More reviews of "Ocean's Kingdom."
The New York Observer:
You have to feel sorry for City Ballet: every one of its recent gimmicks—the drab new version of The Seven Deadly Sins, featuring the miscast and floundering Patti Lupone; the multiballet collaboration with the celebrated architect Santiago Calatrava, whose neophyte stage work mostly undercut rather than enhanced the poor choreographers he was supposedly working for; the empty, vulgar double-bill from Broadway choreographer Susan Stroman—has been an artistic mess. The telling thing about all these expensive fiascoes is not that they failed, but that Mr. Martins has dragged in ballet outsiders to score publicity coups and stimulate sales. But, hardly surprising, these naïve and exploited amateurs haven’t known what they were doing. And the audience catches on. There may have been an ovation at the Martins-McCartney gala premiere, but at the other performances to date, the applause has been polite and pro forma; it was Balanchine’s amazing Union Jack that got people excited.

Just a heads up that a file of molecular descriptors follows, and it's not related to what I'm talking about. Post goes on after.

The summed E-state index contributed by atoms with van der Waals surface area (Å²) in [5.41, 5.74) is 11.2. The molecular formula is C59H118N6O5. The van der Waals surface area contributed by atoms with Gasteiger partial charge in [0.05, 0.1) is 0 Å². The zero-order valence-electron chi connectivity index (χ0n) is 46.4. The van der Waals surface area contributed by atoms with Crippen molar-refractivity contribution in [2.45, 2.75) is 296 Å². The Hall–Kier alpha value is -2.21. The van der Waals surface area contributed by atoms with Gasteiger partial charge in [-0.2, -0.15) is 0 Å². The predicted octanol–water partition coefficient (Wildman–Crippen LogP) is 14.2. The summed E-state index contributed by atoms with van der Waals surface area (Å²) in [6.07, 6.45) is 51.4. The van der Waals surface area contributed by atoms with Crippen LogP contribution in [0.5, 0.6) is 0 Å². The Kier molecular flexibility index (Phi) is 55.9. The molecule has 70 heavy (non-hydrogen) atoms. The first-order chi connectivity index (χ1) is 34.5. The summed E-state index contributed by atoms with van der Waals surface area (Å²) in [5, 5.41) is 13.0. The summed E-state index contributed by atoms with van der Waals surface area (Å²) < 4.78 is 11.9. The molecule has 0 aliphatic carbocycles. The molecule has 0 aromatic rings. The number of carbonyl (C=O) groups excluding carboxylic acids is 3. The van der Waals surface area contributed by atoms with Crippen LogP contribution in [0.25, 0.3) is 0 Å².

The Boston Phoenix:
Before the ballet, the orchestra rose impressively from the pit on an elevator, the most spectacular feat of the evening, and conductor Fayçal Karoui led a little lecture-demonstration explicating the score. McCartney has been writing classical music for a while now, but it's strange to behold one of popular music's great innovators engaging in an old-fashioned sound and story. (McCartney also wrote the libretto.)
Foregoing the elaborate staging suggested by the plot and the music, Martins made a stodgy, formal work, neither a throwback nor a pop-art collage. There are no peasants or courtiers standing around the edges, no magic props or convertible set pieces. The costumes (by McCartney's daughter, fashion designer Stella McCartney) are coded according to dancing units. Charles Stanley's lighting and S. Katy Tucker's video and projections create all the scenic effects and illusions.